<item name="colorError">@color/md_theme_light_error</item>
    <item name="colorOnError">@color/md_theme_light_onError</item>
    <item name="colorErrorContainer">@color/md_theme_light_errorContainer</item>
    <item name="colorOnErrorContainer">@color/md_theme_light_onErrorContainer</item>
    <item name="colorOnBackground">@color/md_theme_light_onBackground</item>
    <item name="colorSurface">@color/md_theme_light_surface</item>
    <item name="colorOnSurface">@color/md_theme_light_onSurface</item>
    …..
  </style>
</resources>

Dark theme

Themes.xml

<resources>
  <style name="AppTheme" parent="Theme.Material3.Dark.NoActionBar">
    <item name="colorPrimary">@color/md_theme_dark_primary</item>
    <item name="colorOnPrimary">@color/md_theme_dark_onPrimary</item>
    <item name="colorPrimaryContainer">@color/md_theme_dark_primaryContainer</item>
    <item name="colorOnPrimaryContainer">@color/md_theme_dark_onPrimaryContainer</item>
    <item name="colorError">@color/md_theme_dark_error</item>
    <item name="colorOnError">@color/md_theme_dark_onError</item>
    <item name="colorErrorContainer">@color/md_theme_dark_errorContainer</item>
    <item name="colorOnErrorContainer">@color/md_theme_dark_onErrorContainer</item>
    <item name="colorOnBackground">@color/md_theme_dark_onBackground</item>
    <item name="colorSurface">@color/md_theme_dark_surface</item>
    <item name="colorOnSurface">@color/md_theme_dark_onSurface</item>
    ……
  </style>
</resources>

Colors xml

Colors.xml

<resources>
  <color name="md_theme_light_primary">#6750A4</color>
  <color name="md_theme_light_onPrimary">#FFFFFF</color>
  <color name="md_theme_light_primaryContainer">#EADDFF</color>
  <color name="md_theme_light_onPrimaryContainer">#21005D</color>
  <color name="md_theme_light_error">#B3261E</color>
  <color name="md_theme_light_onError">#FFFFFF</color>
  <color name="md_theme_light_errorContainer">#F9DEDC</color>
  <color name="md_theme_light_onErrorContainer">#410E0B</color>
  <color name="md_theme_light_surface">#FFFBFE</color>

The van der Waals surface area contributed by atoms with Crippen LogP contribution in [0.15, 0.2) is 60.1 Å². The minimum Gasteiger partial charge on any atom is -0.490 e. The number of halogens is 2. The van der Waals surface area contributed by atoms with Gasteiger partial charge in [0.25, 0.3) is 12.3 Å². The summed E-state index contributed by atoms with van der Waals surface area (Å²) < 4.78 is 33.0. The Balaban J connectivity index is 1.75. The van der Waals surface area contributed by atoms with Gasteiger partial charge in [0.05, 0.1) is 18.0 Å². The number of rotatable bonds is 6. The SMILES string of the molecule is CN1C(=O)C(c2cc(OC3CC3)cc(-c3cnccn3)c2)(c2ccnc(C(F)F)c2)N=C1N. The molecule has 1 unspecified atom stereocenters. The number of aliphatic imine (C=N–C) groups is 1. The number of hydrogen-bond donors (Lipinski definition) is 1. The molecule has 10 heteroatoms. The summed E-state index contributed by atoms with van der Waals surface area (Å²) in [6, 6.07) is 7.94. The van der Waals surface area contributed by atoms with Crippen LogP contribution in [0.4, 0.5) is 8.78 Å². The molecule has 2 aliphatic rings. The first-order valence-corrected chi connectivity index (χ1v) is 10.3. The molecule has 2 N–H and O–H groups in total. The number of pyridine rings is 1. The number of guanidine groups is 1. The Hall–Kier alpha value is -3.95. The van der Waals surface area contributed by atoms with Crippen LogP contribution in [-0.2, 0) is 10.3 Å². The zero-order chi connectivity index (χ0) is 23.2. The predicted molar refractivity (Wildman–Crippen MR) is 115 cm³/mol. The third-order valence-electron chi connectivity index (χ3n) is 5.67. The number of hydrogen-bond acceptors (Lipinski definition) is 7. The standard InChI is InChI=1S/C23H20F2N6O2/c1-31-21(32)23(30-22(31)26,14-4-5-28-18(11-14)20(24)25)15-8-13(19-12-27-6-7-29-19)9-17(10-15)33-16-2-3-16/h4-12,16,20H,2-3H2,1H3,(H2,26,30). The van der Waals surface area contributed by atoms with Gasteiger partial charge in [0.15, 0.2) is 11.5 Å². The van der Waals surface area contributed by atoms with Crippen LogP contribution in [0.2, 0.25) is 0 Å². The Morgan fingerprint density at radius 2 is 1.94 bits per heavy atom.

<color name="md_theme_light_onSurface">#1C1B1F</color>
  <color name="md_theme_light_surfaceVariant">#E7E0EC</color>
  <color name="md_theme_dark_primary">#D0BCFF</color>
  <color name="md_theme_dark_onPrimary">#381E72</color>
  <color name="md_theme_dark_primaryContainer">#4F378B</color>
  <color name="md_theme_dark_onPrimaryContainer">#EADDFF</color>
  <color name="md_theme_dark_secondary">#CCC2DC</color>
  <color name="md_theme_dark_onSecondary">#332D41</color>
  <color name="md_theme_dark_secondaryContainer">#4A4458</color>
  <color name="md_theme_dark_onSurface">#E6E1E5</color>
  <color name="md_theme_dark_surfaceVariant">#49454F</color>
</resources>

For more information:

  • To learn more about Dynamic Color, custom colors, and generating tokens, check out the Material 3 Dynamic Color page.

  • To generate the base color palette and your app's colors and theme, check out the Material Theme Builder, available through a Figma plugin or in browser).

  • To learn more about how using color schemes can enable better accessibility in your app, see the Material 3 page about Color system accessibility.

Retain custom or brand colors

If your app has custom or brand colors that you don't want to change with the user's preferences, you can add them individually as you build out your color scheme. For example:

Themes.xml

<resources>
    <style name="AppTheme" parent="Theme.Material3.Light.NoActionBar">
        ...
        <item name="home_lamp">@color/home_yellow</item>
          ...
    </style>
</resources>
Colors.xml
<resources>
   <color name="home_yellow">#E8D655</color>
</resources>

Alternatively, you can use the Material Theme Builder to import additional colors that extend your color scheme, thereby creating a unified color system. With this option, use HarmonizedColors to shift the tone of custom colors. This achieves a visual balance and accessible contrast when combined with user-generated colors. It occurs at runtime with applyToContextIfAvailable().

Figure 6: Example of harmonizing custom colors

See Material 3's guidance on harmonizing custom colors.

Apply Dynamic Color to your adaptive icons and widgets

In addition to enabling Dynamic Color theming on your app, you can also support Dynanmic Color theming for widgets starting in Android 12, and for adaptive icons starting in Android 13.